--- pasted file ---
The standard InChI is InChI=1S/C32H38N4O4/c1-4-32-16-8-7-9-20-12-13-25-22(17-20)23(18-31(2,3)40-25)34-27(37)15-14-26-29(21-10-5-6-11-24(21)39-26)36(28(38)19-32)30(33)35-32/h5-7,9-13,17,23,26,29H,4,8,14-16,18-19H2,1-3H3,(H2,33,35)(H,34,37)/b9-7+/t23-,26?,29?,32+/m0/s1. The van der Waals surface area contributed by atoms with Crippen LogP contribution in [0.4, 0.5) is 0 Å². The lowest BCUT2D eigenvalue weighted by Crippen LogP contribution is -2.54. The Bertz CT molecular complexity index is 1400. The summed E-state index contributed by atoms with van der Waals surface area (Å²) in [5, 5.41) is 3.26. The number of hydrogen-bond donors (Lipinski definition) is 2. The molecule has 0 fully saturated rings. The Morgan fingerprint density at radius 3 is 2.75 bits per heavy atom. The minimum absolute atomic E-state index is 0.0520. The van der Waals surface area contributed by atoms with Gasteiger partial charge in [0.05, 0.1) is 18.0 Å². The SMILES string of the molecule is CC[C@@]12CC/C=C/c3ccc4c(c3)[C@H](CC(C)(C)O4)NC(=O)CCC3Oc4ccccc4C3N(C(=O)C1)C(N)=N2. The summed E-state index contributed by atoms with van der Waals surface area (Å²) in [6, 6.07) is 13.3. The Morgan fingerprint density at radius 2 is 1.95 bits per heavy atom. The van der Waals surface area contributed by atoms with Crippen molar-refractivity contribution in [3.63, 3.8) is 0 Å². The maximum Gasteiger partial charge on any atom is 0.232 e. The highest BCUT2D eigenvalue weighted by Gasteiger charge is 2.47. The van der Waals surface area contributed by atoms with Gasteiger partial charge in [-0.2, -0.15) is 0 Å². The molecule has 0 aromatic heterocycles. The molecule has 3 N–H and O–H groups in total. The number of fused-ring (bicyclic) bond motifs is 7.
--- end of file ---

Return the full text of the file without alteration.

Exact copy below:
The standard InChI is InChI=1S/C32H38N4O4/c1-4-32-16-8-7-9-20-12-13-25-22(17-20)23(18-31(2,3)40-25)34-27(37)15-14-26-29(21-10-5-6-11-24(21)39-26)36(28(38)19-32)30(33)35-32/h5-7,9-13,17,23,26,29H,4,8,14-16,18-19H2,1-3H3,(H2,33,35)(H,34,37)/b9-7+/t23-,26?,29?,32+/m0/s1. The van der Waals surface area contributed by atoms with Crippen LogP contribution in [0.4, 0.5) is 0 Å². The lowest BCUT2D eigenvalue weighted by Crippen LogP contribution is -2.54. The Bertz CT molecular complexity index is 1400. The summed E-state index contributed by atoms with van der Waals surface area (Å²) in [5, 5.41) is 3.26. The number of hydrogen-bond donors (Lipinski definition) is 2. The molecule has 0 fully saturated rings. The Morgan fingerprint density at radius 3 is 2.75 bits per heavy atom. The minimum absolute atomic E-state index is 0.0520. The van der Waals surface area contributed by atoms with Gasteiger partial charge in [0.05, 0.1) is 18.0 Å². The SMILES string of the molecule is CC[C@@]12CC/C=C/c3ccc4c(c3)[C@H](CC(C)(C)O4)NC(=O)CCC3Oc4ccccc4C3N(C(=O)C1)C(N)=N2. The summed E-state index contributed by atoms with van der Waals surface area (Å²) in [6, 6.07) is 13.3. The Morgan fingerprint density at radius 2 is 1.95 bits per heavy atom. The van der Waals surface area contributed by atoms with Crippen molar-refractivity contribution in [3.63, 3.8) is 0 Å². The maximum Gasteiger partial charge on any atom is 0.232 e. The highest BCUT2D eigenvalue weighted by Gasteiger charge is 2.47. The van der Waals surface area contributed by atoms with Gasteiger partial charge in [-0.2, -0.15) is 0 Å². The molecule has 0 aromatic heterocycles. The molecule has 3 N–H and O–H groups in total. The number of fused-ring (bicyclic) bond motifs is 7.